Do they empower us to take on meaningful projects that we are both qualified and motivated to tackle? Or, are they distancing themselves from something they think will never succeed and has the potential to be a huge mess?

Douglas McGregor

The first thought leader we are aware of that investigated “the heart of the leader” was Douglas McGregor. McGregor made a strong case for “leaders eating last” way back in the 1960s by identifying the distinctions between what he referred to as “Theory X” and “Theory Y” predispositions. In short, Theory X leaders saw followers as needing guidance and possessing limited potential to lead on their own. Theory Y leaders saw followers as “leaders in waiting,” possessing the innate potential to both solve problems and pursue opportunities. When we review Sinek’s work in the context of McGregor’s foundational contribution we can’t help but pose this question:

If we have known (in one form or another) for the better part of half a century where real leaders can be found in the lunch line, why are there so many examples of “the Theory X types” still hanging around?

We would suggest the troubling answers to this inquiry are rooted foremost in culture and career path. The “culture” explanation leans on the age-old axiom “you get what you reward.” Not surprisingly, organizations that promote and reward managers that produce results at the expense of people have to combat the problems those short-sighted decisions bring with them (e.g., high turnover, low employee engagement, etc.). Left uncorrected, that recognition strategy virtually guarantees those problems will never go away.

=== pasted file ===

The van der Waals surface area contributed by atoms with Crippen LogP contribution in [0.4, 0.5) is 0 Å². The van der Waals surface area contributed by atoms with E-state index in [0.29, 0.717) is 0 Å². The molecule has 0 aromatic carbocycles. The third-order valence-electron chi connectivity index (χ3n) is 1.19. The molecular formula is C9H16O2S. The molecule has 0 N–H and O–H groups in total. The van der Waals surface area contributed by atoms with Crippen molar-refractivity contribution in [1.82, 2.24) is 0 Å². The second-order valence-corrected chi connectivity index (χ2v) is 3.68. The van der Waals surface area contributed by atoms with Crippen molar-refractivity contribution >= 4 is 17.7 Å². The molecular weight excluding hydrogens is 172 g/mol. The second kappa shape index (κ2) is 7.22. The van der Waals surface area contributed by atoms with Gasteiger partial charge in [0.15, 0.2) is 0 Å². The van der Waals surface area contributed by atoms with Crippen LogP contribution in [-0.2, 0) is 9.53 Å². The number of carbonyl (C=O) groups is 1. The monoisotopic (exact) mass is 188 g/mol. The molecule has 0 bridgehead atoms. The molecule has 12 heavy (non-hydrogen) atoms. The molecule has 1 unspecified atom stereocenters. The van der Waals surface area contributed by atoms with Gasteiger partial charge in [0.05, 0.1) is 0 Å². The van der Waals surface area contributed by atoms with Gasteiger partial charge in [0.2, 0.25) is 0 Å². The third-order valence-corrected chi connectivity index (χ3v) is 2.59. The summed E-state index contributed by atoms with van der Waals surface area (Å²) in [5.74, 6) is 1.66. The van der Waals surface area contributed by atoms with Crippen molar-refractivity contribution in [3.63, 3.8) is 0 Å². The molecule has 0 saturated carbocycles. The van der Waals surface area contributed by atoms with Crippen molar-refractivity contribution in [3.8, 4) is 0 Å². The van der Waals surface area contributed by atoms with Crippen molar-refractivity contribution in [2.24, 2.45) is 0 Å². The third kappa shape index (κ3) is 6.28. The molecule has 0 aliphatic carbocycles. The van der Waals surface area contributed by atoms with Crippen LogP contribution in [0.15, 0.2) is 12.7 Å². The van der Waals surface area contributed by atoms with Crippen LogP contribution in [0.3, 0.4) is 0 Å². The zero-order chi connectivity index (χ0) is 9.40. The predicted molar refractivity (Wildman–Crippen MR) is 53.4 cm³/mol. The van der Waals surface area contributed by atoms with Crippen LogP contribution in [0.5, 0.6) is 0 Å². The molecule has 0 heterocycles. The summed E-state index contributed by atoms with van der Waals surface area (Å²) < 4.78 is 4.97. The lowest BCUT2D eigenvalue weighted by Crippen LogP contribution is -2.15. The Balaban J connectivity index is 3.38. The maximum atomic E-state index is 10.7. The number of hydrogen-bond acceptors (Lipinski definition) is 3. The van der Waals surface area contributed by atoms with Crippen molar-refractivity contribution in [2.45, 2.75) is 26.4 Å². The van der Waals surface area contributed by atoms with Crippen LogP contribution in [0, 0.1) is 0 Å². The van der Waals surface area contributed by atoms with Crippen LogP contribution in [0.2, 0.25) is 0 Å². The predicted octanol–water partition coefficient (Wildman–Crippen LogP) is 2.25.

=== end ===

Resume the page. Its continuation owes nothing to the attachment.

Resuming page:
The “career path” explanation emphasizes the importance of the critical decision most individual contributors need to make relatively early in their careers. In general, 70% of the reason most frontline employees have the opportunity to move into management is because they have demonstrated proficiency in some type of “technical skill.” Ironically (or maybe not so ironically at all), 80% of the reason new managers struggle (or fail) is because they lack “human skills.”

Technical skills are about “the head.” You learn things, you apply what you learn and, over time, you develop some level of technical mastery. Human skills are about the heart. Consequently, “Leaders That Eat Last” develop a “condition of the heart” consistent with Theory Y assumptions that could best be described as follows:

The role of the leader is to assist others to be as successful as they can possibly be.

It doesn’t matter how much technical knowledge you have acquired, or how successful you were as an individual contributor, your success as a leader is not only grounded in the success of your people, it is defined by it.

And, what is it our conclusion is piecing together with the core themes of McGregor and Sinek? Leadership is truly at the heart of the matter!


For those of you new to our blog, we like to offer an Application Challenge at the end of every post. This challenge is meant to help you internalize what you read and provide a context in which you can apply it to your specific organization or leadership opportunities.

  1. Review McGregor’s “The Human Side of Enterprise” and Simon Sinek’s “Leaders Eat Last.”
    • McGregor D. (1960). The Human Side of Enterprise. New York, NY: McGraw-Hill.
    • Sinek S. (2014). Leaders Eat Last. New York, NY: The Penguin Group.
  2. Critically assess your organization’s system of recognizing leaders and managers:
    • Are you rewarding the right people for the right things?
      • List three examples
    • How could you improve the manner in which your organization identifies and promotes individual contributors into their first role as a people manager?